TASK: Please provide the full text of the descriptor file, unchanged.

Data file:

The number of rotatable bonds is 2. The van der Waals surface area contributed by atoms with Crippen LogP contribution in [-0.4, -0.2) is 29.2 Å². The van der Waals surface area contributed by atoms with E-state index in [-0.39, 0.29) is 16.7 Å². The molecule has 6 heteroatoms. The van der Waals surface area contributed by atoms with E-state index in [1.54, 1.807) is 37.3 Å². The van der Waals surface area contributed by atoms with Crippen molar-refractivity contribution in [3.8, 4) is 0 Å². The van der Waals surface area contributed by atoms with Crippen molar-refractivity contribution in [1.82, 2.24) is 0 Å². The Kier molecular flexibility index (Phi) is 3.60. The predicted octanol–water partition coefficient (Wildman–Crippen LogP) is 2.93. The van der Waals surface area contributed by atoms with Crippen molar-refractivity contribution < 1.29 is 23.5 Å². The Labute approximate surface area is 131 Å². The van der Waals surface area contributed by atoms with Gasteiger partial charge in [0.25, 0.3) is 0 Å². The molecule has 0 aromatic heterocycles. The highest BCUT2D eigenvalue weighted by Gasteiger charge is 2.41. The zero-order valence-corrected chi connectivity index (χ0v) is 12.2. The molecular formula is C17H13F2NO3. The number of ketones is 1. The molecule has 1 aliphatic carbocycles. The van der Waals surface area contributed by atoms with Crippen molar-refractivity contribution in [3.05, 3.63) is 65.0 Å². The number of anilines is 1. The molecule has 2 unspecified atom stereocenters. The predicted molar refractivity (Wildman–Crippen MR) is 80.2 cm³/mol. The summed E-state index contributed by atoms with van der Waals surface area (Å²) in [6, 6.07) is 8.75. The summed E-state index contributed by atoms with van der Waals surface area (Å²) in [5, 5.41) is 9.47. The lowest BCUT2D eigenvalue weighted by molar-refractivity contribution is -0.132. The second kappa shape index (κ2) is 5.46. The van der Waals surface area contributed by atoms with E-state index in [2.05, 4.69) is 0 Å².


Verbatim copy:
The number of rotatable bonds is 2. The van der Waals surface area contributed by atoms with Crippen LogP contribution in [-0.4, -0.2) is 29.2 Å². The van der Waals surface area contributed by atoms with E-state index in [-0.39, 0.29) is 16.7 Å². The molecule has 6 heteroatoms. The van der Waals surface area contributed by atoms with E-state index in [1.54, 1.807) is 37.3 Å². The van der Waals surface area contributed by atoms with Crippen molar-refractivity contribution in [3.8, 4) is 0 Å². The van der Waals surface area contributed by atoms with Crippen molar-refractivity contribution in [1.82, 2.24) is 0 Å². The Kier molecular flexibility index (Phi) is 3.60. The predicted octanol–water partition coefficient (Wildman–Crippen LogP) is 2.93. The van der Waals surface area contributed by atoms with Crippen molar-refractivity contribution < 1.29 is 23.5 Å². The Labute approximate surface area is 131 Å². The van der Waals surface area contributed by atoms with Gasteiger partial charge in [0.25, 0.3) is 0 Å². The molecule has 0 aromatic heterocycles. The highest BCUT2D eigenvalue weighted by Gasteiger charge is 2.41. The zero-order valence-corrected chi connectivity index (χ0v) is 12.2. The molecular formula is C17H13F2NO3. The number of ketones is 1. The molecule has 1 aliphatic carbocycles. The van der Waals surface area contributed by atoms with Crippen molar-refractivity contribution in [3.05, 3.63) is 65.0 Å². The number of anilines is 1. The molecule has 2 unspecified atom stereocenters. The predicted molar refractivity (Wildman–Crippen MR) is 80.2 cm³/mol. The summed E-state index contributed by atoms with van der Waals surface area (Å²) in [6, 6.07) is 8.75. The summed E-state index contributed by atoms with van der Waals surface area (Å²) in [5, 5.41) is 9.47. The lowest BCUT2D eigenvalue weighted by molar-refractivity contribution is -0.132. The second kappa shape index (κ2) is 5.46. The van der Waals surface area contributed by atoms with E-state index in [2.05, 4.69) is 0 Å².